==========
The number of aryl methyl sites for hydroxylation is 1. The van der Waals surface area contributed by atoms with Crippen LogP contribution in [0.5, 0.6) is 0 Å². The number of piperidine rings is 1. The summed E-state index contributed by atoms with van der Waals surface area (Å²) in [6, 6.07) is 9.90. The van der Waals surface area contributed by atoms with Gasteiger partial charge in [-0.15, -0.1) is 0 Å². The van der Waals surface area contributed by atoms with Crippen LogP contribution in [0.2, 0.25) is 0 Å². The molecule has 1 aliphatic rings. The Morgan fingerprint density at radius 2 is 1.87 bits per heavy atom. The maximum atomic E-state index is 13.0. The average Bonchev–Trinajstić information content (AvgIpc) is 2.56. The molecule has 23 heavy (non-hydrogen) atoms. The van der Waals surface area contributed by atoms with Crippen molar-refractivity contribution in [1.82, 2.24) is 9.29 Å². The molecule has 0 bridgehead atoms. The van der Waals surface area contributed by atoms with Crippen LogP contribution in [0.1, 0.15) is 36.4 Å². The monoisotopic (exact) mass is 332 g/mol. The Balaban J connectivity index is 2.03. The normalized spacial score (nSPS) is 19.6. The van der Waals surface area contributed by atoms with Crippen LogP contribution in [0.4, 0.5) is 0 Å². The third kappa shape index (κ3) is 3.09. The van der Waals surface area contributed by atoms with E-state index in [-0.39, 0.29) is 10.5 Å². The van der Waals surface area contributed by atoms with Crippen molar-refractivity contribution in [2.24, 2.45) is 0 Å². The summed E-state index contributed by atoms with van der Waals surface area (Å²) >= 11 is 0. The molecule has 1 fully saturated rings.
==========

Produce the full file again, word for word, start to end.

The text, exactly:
The number of aryl methyl sites for hydroxylation is 1. The van der Waals surface area contributed by atoms with Crippen LogP contribution in [0.5, 0.6) is 0 Å². The number of piperidine rings is 1. The summed E-state index contributed by atoms with van der Waals surface area (Å²) in [6, 6.07) is 9.90. The van der Waals surface area contributed by atoms with Gasteiger partial charge in [-0.15, -0.1) is 0 Å². The van der Waals surface area contributed by atoms with Crippen LogP contribution in [0.2, 0.25) is 0 Å². The molecule has 1 aliphatic rings. The Morgan fingerprint density at radius 2 is 1.87 bits per heavy atom. The maximum atomic E-state index is 13.0. The average Bonchev–Trinajstić information content (AvgIpc) is 2.56. The molecule has 23 heavy (non-hydrogen) atoms. The van der Waals surface area contributed by atoms with Crippen molar-refractivity contribution in [1.82, 2.24) is 9.29 Å². The molecule has 0 bridgehead atoms. The van der Waals surface area contributed by atoms with Crippen LogP contribution in [0.1, 0.15) is 36.4 Å². The monoisotopic (exact) mass is 332 g/mol. The Balaban J connectivity index is 2.03. The normalized spacial score (nSPS) is 19.6. The van der Waals surface area contributed by atoms with Crippen LogP contribution in [0.4, 0.5) is 0 Å². The third kappa shape index (κ3) is 3.09. The van der Waals surface area contributed by atoms with E-state index in [-0.39, 0.29) is 10.5 Å². The van der Waals surface area contributed by atoms with Crippen molar-refractivity contribution in [2.24, 2.45) is 0 Å². The summed E-state index contributed by atoms with van der Waals surface area (Å²) >= 11 is 0. The molecule has 1 fully saturated rings.